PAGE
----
WASHINGTON — The House Armed Services strategic forces subcommittee has recommended gutting the Airborne Laser missile-interceptor program and providing more money to procure additional missile-warning and secure communications satellites in marking up its portion of the 2008 defense spending bill May 2.

In a statement issued May 2, Rep. Ellen Tauscher (D-Calif.), who chairs the strategic forces panel, said the markup reflects an emphasis on programs that can make a difference in the near term as well as continuing concerns about keeping complex development efforts on schedule and within budget.

In missile defense, the subcommittee tended to favor deployment-ready systems such as the Aegis sea-based interceptor at the expense of futuristic ones like the Airborne Laser. The panel slashed $400 million from the Missile Defense Agency’s $549 million request for the Airborne Laser, a modified Boeing 747 aircraft equipped with a high-powered laser designed to shoot down missiles in their boost phase. The current 2007 budget for the program is $629 million. Boeing Integrated Defense Systems of St. Louis is prime contractor on the Airborne Laser, whose first missile intercept test recently was delayed from 2008 to 2009.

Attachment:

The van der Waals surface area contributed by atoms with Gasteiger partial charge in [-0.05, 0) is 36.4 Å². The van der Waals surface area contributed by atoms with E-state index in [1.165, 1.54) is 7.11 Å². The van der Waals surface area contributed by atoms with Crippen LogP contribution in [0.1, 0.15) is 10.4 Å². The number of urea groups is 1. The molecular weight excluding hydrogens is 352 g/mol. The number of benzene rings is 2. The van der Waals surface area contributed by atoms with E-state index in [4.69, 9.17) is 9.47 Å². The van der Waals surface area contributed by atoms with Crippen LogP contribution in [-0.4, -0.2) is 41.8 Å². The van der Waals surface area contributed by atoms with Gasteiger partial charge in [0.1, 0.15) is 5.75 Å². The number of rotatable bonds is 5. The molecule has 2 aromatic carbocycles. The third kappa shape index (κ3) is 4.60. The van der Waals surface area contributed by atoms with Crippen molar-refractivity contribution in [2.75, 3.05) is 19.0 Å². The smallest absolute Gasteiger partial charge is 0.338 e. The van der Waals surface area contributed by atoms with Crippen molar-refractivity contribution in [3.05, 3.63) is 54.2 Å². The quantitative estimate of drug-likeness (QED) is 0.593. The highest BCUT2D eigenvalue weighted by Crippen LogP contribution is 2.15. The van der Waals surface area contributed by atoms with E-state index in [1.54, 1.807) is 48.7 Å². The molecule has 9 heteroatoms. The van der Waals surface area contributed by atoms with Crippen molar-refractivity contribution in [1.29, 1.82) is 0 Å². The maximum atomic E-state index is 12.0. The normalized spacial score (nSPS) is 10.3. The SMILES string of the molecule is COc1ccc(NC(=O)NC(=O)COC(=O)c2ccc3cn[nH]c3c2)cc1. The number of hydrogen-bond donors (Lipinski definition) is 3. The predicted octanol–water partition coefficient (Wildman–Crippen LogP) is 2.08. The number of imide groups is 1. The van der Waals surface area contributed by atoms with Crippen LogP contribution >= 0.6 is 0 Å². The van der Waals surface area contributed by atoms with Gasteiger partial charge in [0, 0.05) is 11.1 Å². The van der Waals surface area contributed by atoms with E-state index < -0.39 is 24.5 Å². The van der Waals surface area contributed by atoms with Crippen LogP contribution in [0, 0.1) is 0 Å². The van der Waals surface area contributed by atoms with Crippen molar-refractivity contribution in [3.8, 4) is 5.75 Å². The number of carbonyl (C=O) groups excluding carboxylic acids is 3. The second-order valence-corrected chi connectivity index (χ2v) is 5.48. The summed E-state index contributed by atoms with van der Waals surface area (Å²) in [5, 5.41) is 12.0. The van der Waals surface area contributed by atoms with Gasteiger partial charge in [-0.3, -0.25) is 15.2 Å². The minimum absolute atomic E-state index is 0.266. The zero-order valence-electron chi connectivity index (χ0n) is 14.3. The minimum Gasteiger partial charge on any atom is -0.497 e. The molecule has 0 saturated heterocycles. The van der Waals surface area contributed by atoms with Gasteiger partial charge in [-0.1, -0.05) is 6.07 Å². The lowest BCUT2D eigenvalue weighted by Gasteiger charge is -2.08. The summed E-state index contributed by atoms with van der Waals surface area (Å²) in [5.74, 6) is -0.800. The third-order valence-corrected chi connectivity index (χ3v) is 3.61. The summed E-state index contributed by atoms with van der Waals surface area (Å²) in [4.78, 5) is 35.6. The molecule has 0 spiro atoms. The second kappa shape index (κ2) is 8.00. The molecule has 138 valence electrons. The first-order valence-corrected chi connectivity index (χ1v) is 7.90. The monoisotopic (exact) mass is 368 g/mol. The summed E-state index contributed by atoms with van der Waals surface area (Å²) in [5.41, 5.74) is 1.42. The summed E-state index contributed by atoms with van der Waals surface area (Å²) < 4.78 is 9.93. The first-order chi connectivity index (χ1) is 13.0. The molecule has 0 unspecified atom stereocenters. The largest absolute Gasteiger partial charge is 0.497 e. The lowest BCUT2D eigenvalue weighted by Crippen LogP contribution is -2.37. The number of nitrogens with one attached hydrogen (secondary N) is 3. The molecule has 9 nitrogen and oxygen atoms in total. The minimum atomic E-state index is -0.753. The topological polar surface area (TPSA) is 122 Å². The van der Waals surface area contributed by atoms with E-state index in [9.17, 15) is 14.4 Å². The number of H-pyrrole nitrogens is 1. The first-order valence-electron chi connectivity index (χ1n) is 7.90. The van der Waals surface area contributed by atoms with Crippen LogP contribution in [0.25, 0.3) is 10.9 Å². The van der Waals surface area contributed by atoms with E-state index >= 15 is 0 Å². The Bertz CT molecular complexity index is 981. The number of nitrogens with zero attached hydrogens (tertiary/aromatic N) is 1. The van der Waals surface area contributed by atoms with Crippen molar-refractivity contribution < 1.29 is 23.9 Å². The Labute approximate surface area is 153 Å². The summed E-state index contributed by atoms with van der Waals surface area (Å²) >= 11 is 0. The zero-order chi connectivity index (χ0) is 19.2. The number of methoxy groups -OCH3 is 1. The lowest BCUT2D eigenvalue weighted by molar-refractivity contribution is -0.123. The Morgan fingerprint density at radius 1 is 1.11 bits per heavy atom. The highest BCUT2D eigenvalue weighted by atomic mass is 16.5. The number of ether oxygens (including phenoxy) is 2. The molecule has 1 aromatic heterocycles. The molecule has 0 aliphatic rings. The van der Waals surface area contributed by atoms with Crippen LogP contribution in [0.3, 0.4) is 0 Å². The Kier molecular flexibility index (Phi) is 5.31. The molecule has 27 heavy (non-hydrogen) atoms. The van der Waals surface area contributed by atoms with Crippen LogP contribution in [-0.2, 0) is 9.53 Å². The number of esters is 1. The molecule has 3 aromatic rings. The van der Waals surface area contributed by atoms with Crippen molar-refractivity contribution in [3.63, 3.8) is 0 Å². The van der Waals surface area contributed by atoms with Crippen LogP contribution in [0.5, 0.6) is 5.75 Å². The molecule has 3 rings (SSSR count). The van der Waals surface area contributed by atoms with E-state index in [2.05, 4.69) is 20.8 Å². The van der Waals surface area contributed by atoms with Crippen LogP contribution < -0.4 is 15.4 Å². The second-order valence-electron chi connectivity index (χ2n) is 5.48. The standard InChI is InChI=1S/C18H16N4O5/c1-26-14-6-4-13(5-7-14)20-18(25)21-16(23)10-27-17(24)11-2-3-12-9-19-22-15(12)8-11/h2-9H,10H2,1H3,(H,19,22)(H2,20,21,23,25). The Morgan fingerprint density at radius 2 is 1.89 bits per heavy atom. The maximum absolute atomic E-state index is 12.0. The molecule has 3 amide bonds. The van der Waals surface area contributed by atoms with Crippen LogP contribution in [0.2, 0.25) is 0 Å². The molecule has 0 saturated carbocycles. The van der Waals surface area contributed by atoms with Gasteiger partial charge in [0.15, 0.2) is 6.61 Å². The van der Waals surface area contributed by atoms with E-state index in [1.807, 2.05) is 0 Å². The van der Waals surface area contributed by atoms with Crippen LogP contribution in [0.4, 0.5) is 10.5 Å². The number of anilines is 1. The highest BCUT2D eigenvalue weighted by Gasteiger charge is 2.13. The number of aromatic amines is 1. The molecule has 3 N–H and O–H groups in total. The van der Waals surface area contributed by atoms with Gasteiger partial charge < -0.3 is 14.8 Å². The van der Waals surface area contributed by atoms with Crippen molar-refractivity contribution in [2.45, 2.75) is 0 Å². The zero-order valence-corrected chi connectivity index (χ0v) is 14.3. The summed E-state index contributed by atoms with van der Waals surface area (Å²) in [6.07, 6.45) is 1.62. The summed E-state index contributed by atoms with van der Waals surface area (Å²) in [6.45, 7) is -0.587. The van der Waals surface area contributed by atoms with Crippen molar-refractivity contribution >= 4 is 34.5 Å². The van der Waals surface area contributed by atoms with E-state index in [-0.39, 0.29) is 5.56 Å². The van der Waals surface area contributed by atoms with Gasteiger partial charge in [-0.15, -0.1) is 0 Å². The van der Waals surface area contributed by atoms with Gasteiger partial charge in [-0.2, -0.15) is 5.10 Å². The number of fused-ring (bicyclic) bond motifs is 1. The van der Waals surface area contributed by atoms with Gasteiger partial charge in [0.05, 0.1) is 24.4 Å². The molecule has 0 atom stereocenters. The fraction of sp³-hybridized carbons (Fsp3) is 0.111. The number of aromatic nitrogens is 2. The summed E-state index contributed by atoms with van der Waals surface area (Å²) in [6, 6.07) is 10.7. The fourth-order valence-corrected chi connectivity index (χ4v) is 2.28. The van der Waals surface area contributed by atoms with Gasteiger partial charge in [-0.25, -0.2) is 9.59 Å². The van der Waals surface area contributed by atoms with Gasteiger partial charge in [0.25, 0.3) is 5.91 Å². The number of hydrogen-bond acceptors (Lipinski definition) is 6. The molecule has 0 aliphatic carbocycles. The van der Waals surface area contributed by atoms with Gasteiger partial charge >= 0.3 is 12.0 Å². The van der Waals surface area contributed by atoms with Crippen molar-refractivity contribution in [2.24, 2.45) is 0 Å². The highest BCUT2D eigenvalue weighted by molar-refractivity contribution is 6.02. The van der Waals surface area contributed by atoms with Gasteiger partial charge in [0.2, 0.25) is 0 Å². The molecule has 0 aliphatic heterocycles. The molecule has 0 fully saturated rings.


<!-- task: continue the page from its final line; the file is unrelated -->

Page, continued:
In a prepared statement, Boeing said the Airborne Laser “has made tremendous progress over the last three years, including completing ground tests of the high-energy laser, fully integrating the beam control/fire control system inside the… aircraft and firing the tracking laser in flight at an airborne target.”

Meanwhile, the panel recommended adding $66 million to the Missile Defense Agency’s $1 billion request for the Aegis sea-based system, including $36 million for production of Standard Missile-3 interceptors. The panel also added $12 million for production of Patriot PAC-3 missiles. Raytheon Co. of Waltham, Mass., is prime contractor on both programs.

“In ballistic missile defense programs, the mark reflects our support for addressing real, near-term missile threats facing the warfighter — short- and medium-range missiles — and making only prudent investments in high-risk, immature programs,” Tauscher said in her prepared statement.

On space programs, emphasis also was on near-term capabilities. For example, the panel added $100 million to the U.S. Air Force’s $1 billion request for the Space Based Infrared System (SBIRS) missile warning system for procurement of a fourth satellite. The Air Force restructured the SBIRS program in 2005, paring back the number of satellites to be procured from prime contractor Lockheed Martin Space Systems of Sunnyvale, Calif., from five to no more than three. The Air Force is not expected to decide until this summer whether to even buy the third satellite, although service officials have indicated they are leaning in that direction.

Meanwhile, the strategic forces panel slashed $200 million from the Air Force’s $231 million request for the Alternate Infrared Satellite System, which was hatched as replacement or a follow-on missile warning system, depending on SBIRS’s post-restructuring performance.